It’s now longer ago than I care to admit, but during the formative years of my driving career owning a powerful, rear wheel drive sports coupe seemed as unobtainable a dream as an acne-free face and a date to the prom. The biggest barriers to entry were my parents who, since they were mostly footing the bill for my insurance at the time, decided which cars made the “obtainable” list in the first place. Dreams of FD RX-7s, Supra Turbos or even lowly 240SXs were quickly dashed thanks to the sky-high premiums for my teenage male self. Even 6-cylinder Camaros or Mustangs, which I viewed as half-hearted substitutes at the time, were verboten. As a result, my path toward front-wheel drive was predestined, and a decade of Honda and Diamond Star sport compact ownership ensued. I loved those cars, but there was always a part of me that craved rear-wheel drive fun, especially when my friends began hopping on the drifting bandwagon that was all the rage in the early to mid-2000s.

Even if I had been able to sample the wares, there was a relative dearth of competent new sport compacts with driven rear wheels back then – especially for a young buyer. The S2000 had recently been introduced to great fanfare, but even for a new college grad it seemed priced to the moon. The V8-powered examples of the Mustang and Camaro were decent, but also lacked any semblance of playful handling – without a load of modifications thrown at them, at least – and the V6 versions back then weren’t very good at all. The Japanese sports car onslaught of the 1980s and 90s had mostly dried up by now, the Miata being the sole carrier of the torch for those seeking inexpensive Asian front-engine, RWD thrills. The revamped Z-car had yet to appear.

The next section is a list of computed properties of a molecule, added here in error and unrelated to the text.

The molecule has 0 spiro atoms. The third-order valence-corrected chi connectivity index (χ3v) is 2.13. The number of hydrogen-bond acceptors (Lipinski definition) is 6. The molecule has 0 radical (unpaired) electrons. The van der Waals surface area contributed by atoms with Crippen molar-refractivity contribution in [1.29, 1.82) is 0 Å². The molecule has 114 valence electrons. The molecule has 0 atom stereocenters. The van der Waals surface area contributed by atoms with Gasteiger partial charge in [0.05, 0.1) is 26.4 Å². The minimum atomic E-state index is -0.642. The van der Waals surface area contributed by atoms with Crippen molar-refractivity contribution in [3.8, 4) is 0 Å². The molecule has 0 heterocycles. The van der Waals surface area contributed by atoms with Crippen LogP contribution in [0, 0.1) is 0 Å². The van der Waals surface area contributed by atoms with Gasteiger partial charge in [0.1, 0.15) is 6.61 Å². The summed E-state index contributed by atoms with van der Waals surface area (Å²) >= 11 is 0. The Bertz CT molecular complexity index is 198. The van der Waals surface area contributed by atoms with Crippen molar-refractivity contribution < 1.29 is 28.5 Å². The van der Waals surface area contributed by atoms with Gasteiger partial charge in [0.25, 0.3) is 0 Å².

Fast forward to present day and 16-year-old me would be over the moon at all the options on the table for first- or second-time enthusiast buyers. In addition to the resurgent wave of talented FWD hot hatches, all manner of rear-wheel drive fun can be had for under $35 grand these days. That’s more than the average new car transaction price but still mostly within reach for a young buyer just starting to rise through the ranks of their career, still free of the added expense of a heavy duty mortgage and kids. The domestic players now produce thoroughly enjoyable and talented V6 sports coupes, the Camaro, Mustang and Challenger all slicing the buyer pie into thin, uniquely distinct slices. The V8-powered versions of each bring levels of firepower unfathomable to mainstream buyers 15 years ago. And for nimbler, lighter options, the 370Z, MX-5, Genesis Coupe and FR-S/BRZ twins all offer rear-wheel drive and defeatable stability control. Just the kind of fun my parents were trying to keep from me all those years ago.